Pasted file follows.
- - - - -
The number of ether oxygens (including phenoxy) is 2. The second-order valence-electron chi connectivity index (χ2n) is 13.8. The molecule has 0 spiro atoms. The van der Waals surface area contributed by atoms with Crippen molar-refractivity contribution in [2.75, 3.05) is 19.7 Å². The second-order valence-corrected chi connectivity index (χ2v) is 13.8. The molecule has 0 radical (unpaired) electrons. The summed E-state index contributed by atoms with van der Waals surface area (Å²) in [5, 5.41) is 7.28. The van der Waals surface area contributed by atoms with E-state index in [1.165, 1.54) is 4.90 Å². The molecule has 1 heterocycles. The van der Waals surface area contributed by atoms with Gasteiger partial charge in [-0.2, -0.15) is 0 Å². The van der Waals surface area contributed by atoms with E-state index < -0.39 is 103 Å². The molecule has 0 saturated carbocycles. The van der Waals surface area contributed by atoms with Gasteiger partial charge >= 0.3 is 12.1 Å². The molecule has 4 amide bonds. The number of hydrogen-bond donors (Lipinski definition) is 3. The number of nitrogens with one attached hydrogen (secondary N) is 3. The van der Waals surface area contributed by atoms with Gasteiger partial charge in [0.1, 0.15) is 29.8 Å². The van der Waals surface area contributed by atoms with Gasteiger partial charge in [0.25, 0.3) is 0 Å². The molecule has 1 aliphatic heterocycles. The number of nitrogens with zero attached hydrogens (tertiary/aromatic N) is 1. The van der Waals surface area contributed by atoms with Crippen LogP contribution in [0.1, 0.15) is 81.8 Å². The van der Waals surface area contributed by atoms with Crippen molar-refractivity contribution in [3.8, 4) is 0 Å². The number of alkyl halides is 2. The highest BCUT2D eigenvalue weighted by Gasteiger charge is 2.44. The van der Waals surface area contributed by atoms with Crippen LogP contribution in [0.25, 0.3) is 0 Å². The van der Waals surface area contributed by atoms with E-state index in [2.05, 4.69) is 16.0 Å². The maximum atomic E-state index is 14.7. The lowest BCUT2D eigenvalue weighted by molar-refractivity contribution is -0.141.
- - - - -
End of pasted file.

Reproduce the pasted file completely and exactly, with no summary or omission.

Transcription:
The number of ether oxygens (including phenoxy) is 2. The second-order valence-electron chi connectivity index (χ2n) is 13.8. The molecule has 0 spiro atoms. The van der Waals surface area contributed by atoms with Crippen molar-refractivity contribution in [2.75, 3.05) is 19.7 Å². The second-order valence-corrected chi connectivity index (χ2v) is 13.8. The molecule has 0 radical (unpaired) electrons. The summed E-state index contributed by atoms with van der Waals surface area (Å²) in [5, 5.41) is 7.28. The van der Waals surface area contributed by atoms with E-state index in [1.165, 1.54) is 4.90 Å². The molecule has 1 heterocycles. The van der Waals surface area contributed by atoms with Gasteiger partial charge in [-0.2, -0.15) is 0 Å². The van der Waals surface area contributed by atoms with E-state index < -0.39 is 103 Å². The molecule has 0 saturated carbocycles. The van der Waals surface area contributed by atoms with Gasteiger partial charge >= 0.3 is 12.1 Å². The molecule has 4 amide bonds. The number of hydrogen-bond donors (Lipinski definition) is 3. The number of nitrogens with one attached hydrogen (secondary N) is 3. The van der Waals surface area contributed by atoms with Gasteiger partial charge in [0.1, 0.15) is 29.8 Å². The van der Waals surface area contributed by atoms with Gasteiger partial charge in [0.25, 0.3) is 0 Å². The molecule has 1 aliphatic heterocycles. The number of nitrogens with zero attached hydrogens (tertiary/aromatic N) is 1. The van der Waals surface area contributed by atoms with Crippen LogP contribution in [0.1, 0.15) is 81.8 Å². The van der Waals surface area contributed by atoms with Crippen molar-refractivity contribution in [3.8, 4) is 0 Å². The number of alkyl halides is 2. The highest BCUT2D eigenvalue weighted by Gasteiger charge is 2.44. The van der Waals surface area contributed by atoms with Crippen LogP contribution in [0.25, 0.3) is 0 Å². The van der Waals surface area contributed by atoms with E-state index in [2.05, 4.69) is 16.0 Å². The maximum atomic E-state index is 14.7. The lowest BCUT2D eigenvalue weighted by molar-refractivity contribution is -0.141.